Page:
“Mass termination” or “mass layoff” is when 50 or more employees are terminated at an employer’s establishment within a four-week period. Under the Employment Standards Act (ESA), special rules for notice of termination apply when an employee has been terminated as part of a mass termination.
Under the ESA, employees who have been terminated may be entitled to notice of termination and severance pay. “Notice of termination” refers to the amount of notice your employer is required to give you before your employment is terminated. Employers can choose to pay you instead of giving you advance notice, and this is called “termination pay”. “Severance pay” is an additional entitlement for long-term employees (i.e. those who have worked for an employer for five years or more).
If you have been laid off in a mass termination, you may be entitled to damages for wrongful dismissal under the common law. Your rights under the ESA and the common law are discussed below.
Your rights under the Employment Standards Act
If you have been dismissed in a mass termination, there are special rules relating to notice of termination. Your right to severance pay remains the same. Allow me to explain:
Notice of Termination / Termination Pay
If you have been working for the same employer for at least three months and you are terminated (not in the context of a mass layoff), your notice of termination depends on the amount of time you worked for your employer:
Period of employment
Less than one year
1 year but less than 3 years
3 years but less than 4 years
4 years but less than 5 years
5 years but less than 6 years
6 years but less than 7 years
7 years but less than 8 years
8 years or more
However, if you are terminated as part of a mass termination, the notice period depends on the number of employees who have been laid off:
Number of employees terminated
50 – 199 employees
200- 499 employees
It is not uncommon for employers to provide employees with pay in lieu of notice of termination (termination pay).
The rules relating to severance pay are applicable regardless of whether you have been laid off in a mass termination.
Under the ESA, you will qualify for severance pay if: a) you have worked for your employer for 5+ years (whether continuous or not) and b) your employer has a payroll of at least $2.5 million or has terminated 50+ employees in a six-month period because all or part of the business has permanently closed.
If you qualify for severance pay under the ESA, you are entitled to one week of severance per year of employment, up to a maximum of 26 weeks.
How to calculate your entitlement in a mass layoff
Assuming your employer provides you with pay in lieu of notice of termination, you will add the notice of termination to your severance pay to calculate the total amount owed to you.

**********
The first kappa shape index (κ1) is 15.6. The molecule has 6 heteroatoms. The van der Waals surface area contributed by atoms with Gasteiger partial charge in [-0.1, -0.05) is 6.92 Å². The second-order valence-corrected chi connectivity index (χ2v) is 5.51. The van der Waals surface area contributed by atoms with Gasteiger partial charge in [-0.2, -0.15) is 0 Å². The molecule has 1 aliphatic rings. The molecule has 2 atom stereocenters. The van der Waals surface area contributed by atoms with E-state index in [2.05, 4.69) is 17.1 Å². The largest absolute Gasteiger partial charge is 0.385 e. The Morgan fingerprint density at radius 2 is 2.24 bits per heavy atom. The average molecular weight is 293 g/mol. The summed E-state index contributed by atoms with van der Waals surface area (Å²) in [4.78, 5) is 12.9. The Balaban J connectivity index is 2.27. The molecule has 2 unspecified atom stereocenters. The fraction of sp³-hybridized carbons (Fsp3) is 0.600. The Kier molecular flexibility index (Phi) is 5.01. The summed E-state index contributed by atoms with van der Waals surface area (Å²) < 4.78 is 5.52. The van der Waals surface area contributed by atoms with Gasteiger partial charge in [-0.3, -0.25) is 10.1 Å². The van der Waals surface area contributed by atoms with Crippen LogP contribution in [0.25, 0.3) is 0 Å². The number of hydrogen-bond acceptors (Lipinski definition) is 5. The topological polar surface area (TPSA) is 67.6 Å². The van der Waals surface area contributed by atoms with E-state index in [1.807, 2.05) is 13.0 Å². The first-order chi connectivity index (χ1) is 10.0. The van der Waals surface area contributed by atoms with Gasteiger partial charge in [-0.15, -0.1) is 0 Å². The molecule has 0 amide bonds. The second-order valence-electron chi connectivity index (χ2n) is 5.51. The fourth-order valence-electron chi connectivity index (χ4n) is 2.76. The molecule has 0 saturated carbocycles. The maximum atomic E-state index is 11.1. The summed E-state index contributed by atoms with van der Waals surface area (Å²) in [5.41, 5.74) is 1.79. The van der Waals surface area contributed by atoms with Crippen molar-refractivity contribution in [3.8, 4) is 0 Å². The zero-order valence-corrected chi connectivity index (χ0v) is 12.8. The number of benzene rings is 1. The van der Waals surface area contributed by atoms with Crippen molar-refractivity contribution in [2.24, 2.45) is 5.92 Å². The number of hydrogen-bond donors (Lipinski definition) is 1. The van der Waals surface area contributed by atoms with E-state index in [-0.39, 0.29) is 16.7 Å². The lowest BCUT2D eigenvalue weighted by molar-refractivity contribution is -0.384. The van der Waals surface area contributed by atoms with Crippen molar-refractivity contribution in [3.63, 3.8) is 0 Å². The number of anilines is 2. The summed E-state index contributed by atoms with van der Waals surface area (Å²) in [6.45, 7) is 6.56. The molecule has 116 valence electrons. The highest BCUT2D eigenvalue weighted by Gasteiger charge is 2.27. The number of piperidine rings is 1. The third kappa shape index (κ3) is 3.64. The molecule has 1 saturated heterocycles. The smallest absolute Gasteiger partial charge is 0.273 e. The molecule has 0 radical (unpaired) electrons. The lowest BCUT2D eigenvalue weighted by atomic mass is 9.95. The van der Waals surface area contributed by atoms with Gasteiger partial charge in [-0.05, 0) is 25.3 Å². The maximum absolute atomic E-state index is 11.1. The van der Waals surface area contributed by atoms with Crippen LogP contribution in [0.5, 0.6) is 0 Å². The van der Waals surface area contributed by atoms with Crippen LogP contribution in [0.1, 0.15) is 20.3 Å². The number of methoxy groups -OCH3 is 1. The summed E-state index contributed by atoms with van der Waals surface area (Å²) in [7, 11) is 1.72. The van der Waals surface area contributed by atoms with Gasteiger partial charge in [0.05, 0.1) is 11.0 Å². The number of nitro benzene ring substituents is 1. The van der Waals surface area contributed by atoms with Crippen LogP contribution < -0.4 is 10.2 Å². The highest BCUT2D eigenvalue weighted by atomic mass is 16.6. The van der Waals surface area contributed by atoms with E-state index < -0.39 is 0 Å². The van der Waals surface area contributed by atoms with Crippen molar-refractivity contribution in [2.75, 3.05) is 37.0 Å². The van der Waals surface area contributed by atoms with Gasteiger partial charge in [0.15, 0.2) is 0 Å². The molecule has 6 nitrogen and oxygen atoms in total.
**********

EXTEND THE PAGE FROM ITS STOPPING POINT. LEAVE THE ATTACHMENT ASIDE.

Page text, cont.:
For instance, if you worked for your employer for ten years and were terminated in a mass termination of 65 people, your calculation would be the following: eight weeks of termination pay plus ten weeks of severance pay, for a total of 18 weeks of pay at your regular salary.
Your rights under the common law
Unless your contract of employment specifies that your rights upon termination are limited to the basic standards set out in the Employment Standards Act (and even then, these clauses have sometimes been struck down by courts), you may be entitled to damages for wrongful dismissal. “Wrongful dismissal” refers to when an employee has been terminated and not given reasonable notice. Despite the name, it does not mean that there was a good reason for your termination; rather what was wrongful about it was that you were not given proper notice.
The calculation of a reasonable notice period under the common law is more generous than under the ESA. The amount of reasonable notice required depends on certain factors that may impact your ability to find an equivalent job, such as the character of employment (your role and responsibilities), your length of service, your age and the availability of similar employment, having regard to your experience, training and qualifications. This calculation often results in an amount of notice owing that is much higher than the minimum entitlements under the ESA.
There is no magic formula under the common law for how much money you could receive in lieu of reasonable notice. The calculation of common law notice is fact-specific and will depend on the circumstances of each case. It is also currently unclear how the economic uncertainty related to COVID-19 may factor into the calculation of common law notice. There are also exceptions and exemptions to the mass termination rules in the ESA.
If your employment has been terminated as part of a mass termination, you should consult a lawyer. Natai Shelsen represents employees who have been laid off in a mass termination. She would be happy to speak with you about your rights.